Tucked away in a quiet cul-de-sac in Bengaluru, Champaca seems suspended amongst the trees as you climb the short flight of stairs to the store.  The Champaca tree, after which it is named, grows through the centre of the space, which also houses a café and a children’s library.

In the year since its launch, Champaca has succeeded in creating a space that is known not just for its curated selection, but also for bringing the community together via book launches and readings. Founder Radhika Timbadia admits that she felt “magic was beginning to happen,” when poet, Hoshang Merchant came to the store to sign copies of his books in August 2019. He held an impromptu poetry reading session around the Champaca tree, which ended with attendees reading verses back to him.

Says designer Priyanka Dilip who is a regular visitor along with her six year old daughter Mia, “Champaca makes for perfect downtime. Mia reads, I drink coffee. I read, she eats cake and we both listen to the birds on the tree that overlooks the cafe.”

Like all good Indie businesses, Champaca works because it clearly an extension of Timbadia’s personal philosophy.

We believe that a good bookshelf should hold a world of voices and stories, from across time, place and experience. We love nature writing, science, reflections across genres on gender and caste and history. We feature fiction, non-fiction, the social sciences and history. We love translations, science fiction and graphic novels. We believe that the relatively unheard needs more place on shelves and that no single voice should dominate. We enjoy the whimsy of a bookshelf, and hope that everyone can discover something fresh and interesting each time they visit.

Radhika Timbadia, Founder, Champaca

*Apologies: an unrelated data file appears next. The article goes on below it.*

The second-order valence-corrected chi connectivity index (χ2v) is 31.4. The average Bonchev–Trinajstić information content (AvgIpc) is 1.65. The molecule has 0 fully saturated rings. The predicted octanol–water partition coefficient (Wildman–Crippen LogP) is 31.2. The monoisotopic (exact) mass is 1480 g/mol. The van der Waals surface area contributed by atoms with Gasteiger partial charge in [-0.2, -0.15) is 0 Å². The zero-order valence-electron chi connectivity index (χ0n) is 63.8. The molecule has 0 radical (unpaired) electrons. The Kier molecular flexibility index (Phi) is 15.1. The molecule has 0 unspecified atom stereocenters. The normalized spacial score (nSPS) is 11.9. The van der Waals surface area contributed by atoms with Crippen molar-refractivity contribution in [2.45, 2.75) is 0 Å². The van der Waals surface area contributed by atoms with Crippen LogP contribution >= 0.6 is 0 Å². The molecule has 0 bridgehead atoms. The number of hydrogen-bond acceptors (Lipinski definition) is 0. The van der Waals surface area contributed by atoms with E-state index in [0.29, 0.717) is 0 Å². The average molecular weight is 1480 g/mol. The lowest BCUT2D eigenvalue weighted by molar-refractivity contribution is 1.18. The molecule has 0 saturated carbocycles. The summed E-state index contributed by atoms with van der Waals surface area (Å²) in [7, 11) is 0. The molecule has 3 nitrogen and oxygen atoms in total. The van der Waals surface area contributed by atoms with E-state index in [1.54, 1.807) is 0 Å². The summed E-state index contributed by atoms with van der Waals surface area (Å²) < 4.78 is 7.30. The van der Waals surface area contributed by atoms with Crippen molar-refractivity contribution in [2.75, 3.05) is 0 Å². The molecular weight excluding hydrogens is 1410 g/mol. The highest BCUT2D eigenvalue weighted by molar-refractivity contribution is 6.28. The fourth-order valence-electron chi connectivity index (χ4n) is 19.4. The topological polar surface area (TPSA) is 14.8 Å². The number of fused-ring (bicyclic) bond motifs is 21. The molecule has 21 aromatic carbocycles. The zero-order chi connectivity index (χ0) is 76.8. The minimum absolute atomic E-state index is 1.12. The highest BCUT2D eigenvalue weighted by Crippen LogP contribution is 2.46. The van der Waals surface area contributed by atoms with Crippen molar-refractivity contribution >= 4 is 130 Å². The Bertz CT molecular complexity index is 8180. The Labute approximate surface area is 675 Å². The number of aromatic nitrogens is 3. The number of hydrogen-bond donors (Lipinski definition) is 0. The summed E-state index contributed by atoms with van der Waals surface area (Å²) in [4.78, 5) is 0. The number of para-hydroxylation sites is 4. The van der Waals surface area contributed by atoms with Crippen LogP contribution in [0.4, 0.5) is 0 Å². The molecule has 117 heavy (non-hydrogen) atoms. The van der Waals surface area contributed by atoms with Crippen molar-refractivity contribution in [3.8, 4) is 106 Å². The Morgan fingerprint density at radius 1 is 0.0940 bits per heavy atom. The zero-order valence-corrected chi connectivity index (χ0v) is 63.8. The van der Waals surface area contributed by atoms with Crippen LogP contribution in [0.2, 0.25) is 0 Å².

Champaca’s events are as carefully curated as its books. Kokaachi, the Indie publisher, celebrated its fifth birthday at Champaca, with a conversation around their design process. A  series of discussions titled ‘Books for Now,’ has included Hannah Arendt’s The Origins of Totalitarianism and Siddalingaiah’s A Word With You, World. Champaca has also featured independent collectives and local publishers like Reliable Copy, zine makers, artists and film collectives like Faraway Originals and Ghost Animation.

The Champaca logo, designed by Kriti Monga

The store’s logo was designed by Kriti Monga of Turmeric Design. It combines the flower of the Champaca tree, a racket-tailed drongo and a sambar stag – all creatures local to this particular part of the world and perhaps a reflection of Timbadia’s background as a conservationist.

Dealing with the Pandemic

Champaca was closed during the lockdown and has just reopened.  Given that footfall is unlikely to be the same, they have taken a number of measures to keep business going.

The first step naturally, was to put their selection online. More importantly, Champaca has launched initiatives that build on their curatorial strengths. A Book Subscription Service with plans ranging from three to twelve months, will ship you a parcel of carefully selected books every month. This year, the subscription will contain translations from India and across the world.

On the cards also, is a book club anchored by Somak Ghoshal, Freelance Writer and Consultant Editor, Mint, as well as a book community where readers can be in constant conversation with each other. Events will move online and one is planned with American author, Roxane Gay, on June 20, 2020.